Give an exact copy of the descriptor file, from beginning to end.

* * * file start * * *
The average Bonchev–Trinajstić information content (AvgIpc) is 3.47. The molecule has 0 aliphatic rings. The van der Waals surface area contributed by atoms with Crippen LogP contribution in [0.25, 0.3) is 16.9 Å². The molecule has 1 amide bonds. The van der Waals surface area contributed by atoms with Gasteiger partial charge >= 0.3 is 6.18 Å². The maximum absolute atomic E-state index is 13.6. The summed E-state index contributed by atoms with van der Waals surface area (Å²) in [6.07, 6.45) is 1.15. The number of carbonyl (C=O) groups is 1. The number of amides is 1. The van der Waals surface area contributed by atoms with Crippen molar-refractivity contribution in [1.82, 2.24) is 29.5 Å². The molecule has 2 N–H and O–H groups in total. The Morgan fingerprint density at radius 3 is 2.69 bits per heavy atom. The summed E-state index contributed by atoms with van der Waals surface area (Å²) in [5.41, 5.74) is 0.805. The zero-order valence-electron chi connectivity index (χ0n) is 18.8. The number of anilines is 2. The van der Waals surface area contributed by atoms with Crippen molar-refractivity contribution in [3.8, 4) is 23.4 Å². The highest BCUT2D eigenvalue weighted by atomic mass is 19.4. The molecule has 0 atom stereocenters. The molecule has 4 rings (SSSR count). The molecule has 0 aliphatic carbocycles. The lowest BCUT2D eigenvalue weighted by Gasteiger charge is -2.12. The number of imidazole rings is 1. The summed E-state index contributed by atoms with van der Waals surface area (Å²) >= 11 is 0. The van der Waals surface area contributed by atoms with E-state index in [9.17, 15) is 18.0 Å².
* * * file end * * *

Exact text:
The average Bonchev–Trinajstić information content (AvgIpc) is 3.47. The molecule has 0 aliphatic rings. The van der Waals surface area contributed by atoms with Crippen LogP contribution in [0.25, 0.3) is 16.9 Å². The molecule has 1 amide bonds. The van der Waals surface area contributed by atoms with Gasteiger partial charge >= 0.3 is 6.18 Å². The maximum absolute atomic E-state index is 13.6. The summed E-state index contributed by atoms with van der Waals surface area (Å²) in [6.07, 6.45) is 1.15. The number of carbonyl (C=O) groups is 1. The number of amides is 1. The van der Waals surface area contributed by atoms with Crippen molar-refractivity contribution in [1.82, 2.24) is 29.5 Å². The molecule has 2 N–H and O–H groups in total. The Morgan fingerprint density at radius 3 is 2.69 bits per heavy atom. The summed E-state index contributed by atoms with van der Waals surface area (Å²) in [5.41, 5.74) is 0.805. The zero-order valence-electron chi connectivity index (χ0n) is 18.8. The number of anilines is 2. The van der Waals surface area contributed by atoms with Crippen molar-refractivity contribution in [3.8, 4) is 23.4 Å². The highest BCUT2D eigenvalue weighted by atomic mass is 19.4. The molecule has 0 atom stereocenters. The molecule has 4 rings (SSSR count). The molecule has 0 aliphatic carbocycles. The lowest BCUT2D eigenvalue weighted by Gasteiger charge is -2.12. The number of imidazole rings is 1. The summed E-state index contributed by atoms with van der Waals surface area (Å²) >= 11 is 0. The van der Waals surface area contributed by atoms with E-state index in [9.17, 15) is 18.0 Å².